Interest Groups Keep Tabs on Big Spenders

Who’s loose with your tax dollars?

If you want to keep track of the spending habits of your representatives in Washington, several national special interest groups have already done your homework.

For the price of a postage stamp and a letter to the National Taxpayers Union, you can find out which members of Congress are the loosest with the national checkbook. The group periodically grades senators and representatives on the number of times they voted for spending measures.

The group gives Rep. Jim Collins the highest score among Texans, 72 out of 100, which places him above the average for the House of Representatives. Rep. Bob Krueger, Democratic senatorial candidate, gets a low 28. He’s followed by House Majority Leader Jim Wright, with 31, and Rep. Jim Mattox, who scores 42. The group gives both U.S. Senators John Tower and Lloyd Bentsen a paltry 29.

To make an intelligent assessment of your congressman’s spending habits, it’s wise to consider the ratings published by several groups which represent different viewpoints. For some liberal groups, the congressmen with the lowest grades are often the most tight-fisted.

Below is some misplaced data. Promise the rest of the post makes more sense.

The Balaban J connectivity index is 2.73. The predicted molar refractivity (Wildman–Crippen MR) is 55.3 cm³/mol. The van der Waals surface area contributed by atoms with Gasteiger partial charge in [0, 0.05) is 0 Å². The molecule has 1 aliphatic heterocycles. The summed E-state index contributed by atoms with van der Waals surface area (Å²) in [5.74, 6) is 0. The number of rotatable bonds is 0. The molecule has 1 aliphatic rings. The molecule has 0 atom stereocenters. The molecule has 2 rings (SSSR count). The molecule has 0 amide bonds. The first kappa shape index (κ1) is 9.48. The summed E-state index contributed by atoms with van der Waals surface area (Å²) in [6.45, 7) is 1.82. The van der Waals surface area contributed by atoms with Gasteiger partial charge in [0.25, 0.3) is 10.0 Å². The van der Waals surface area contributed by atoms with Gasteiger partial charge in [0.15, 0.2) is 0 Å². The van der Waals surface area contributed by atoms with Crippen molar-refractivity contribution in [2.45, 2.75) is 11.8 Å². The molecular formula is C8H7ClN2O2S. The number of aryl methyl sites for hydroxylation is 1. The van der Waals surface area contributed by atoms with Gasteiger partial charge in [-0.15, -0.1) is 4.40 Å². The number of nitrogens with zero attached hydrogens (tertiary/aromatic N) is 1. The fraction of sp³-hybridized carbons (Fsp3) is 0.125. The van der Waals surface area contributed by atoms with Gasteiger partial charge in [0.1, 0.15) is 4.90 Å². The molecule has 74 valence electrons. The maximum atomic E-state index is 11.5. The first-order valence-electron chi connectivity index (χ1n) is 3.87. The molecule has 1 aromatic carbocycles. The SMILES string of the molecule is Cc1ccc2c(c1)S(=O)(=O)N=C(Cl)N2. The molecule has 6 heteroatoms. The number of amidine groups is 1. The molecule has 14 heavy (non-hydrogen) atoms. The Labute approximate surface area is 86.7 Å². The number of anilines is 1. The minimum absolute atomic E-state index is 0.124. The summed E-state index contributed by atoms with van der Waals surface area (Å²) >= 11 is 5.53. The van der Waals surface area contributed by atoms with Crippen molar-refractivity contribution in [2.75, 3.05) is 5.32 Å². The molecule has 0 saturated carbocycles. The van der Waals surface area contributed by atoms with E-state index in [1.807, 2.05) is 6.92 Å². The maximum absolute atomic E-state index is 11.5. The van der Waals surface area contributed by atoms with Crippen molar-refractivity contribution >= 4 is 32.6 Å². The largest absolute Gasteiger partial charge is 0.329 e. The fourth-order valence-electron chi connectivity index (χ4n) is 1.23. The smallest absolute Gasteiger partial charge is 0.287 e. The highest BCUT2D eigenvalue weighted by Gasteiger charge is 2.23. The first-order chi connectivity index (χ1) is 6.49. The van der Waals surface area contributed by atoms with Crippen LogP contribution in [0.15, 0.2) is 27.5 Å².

We’ve assembled the ratings of several groups ranging from the Americans for Democratic Action, which rates each congressman with a “liberal quotient,” to the Chamber of Commerce of the United States, which rates lawmakers according to their conformity to the business community’s positions on key issues.

Bob Krueger has managed to get a mediocre rating from every group. He has a 75 score from the Chamber of Commerce of the U.S. (conservative), a 52 from the AFL-CIO lobby group COPE (liberal), and a 55 from the Americans for Constitutional Action, a conservative group which has given Sen. George McGovern a rating of 0.

Collins, on the other hand, is the Texan who has most thoroughly offended some groups while winning the praise of others. Ralph Nader’s Congress Watch gives Collins a 23, the AFL-CIO gives him a lifetime grade of 4, and the ADA gives him a 5. Last year, however, Americans for Constitutional Action gave Collins a score of 100, and he has a lifetime ACA rating of 95, one of the highest in the Congress.

Last year, Wright received a grade of 95 from the AFL-CIO and a 4 from the Americans for Constitutional Action, two ratings he might want to hide from his conservative constituents were it not for the fact that he effectively has the position of “Congressman for Life” in Fort Worth.

Both of the area’s lame ducks, Olin Teague and Dale Milford, received zeroes from the ADA, and both scored under 20 in Nader’s evaluations.

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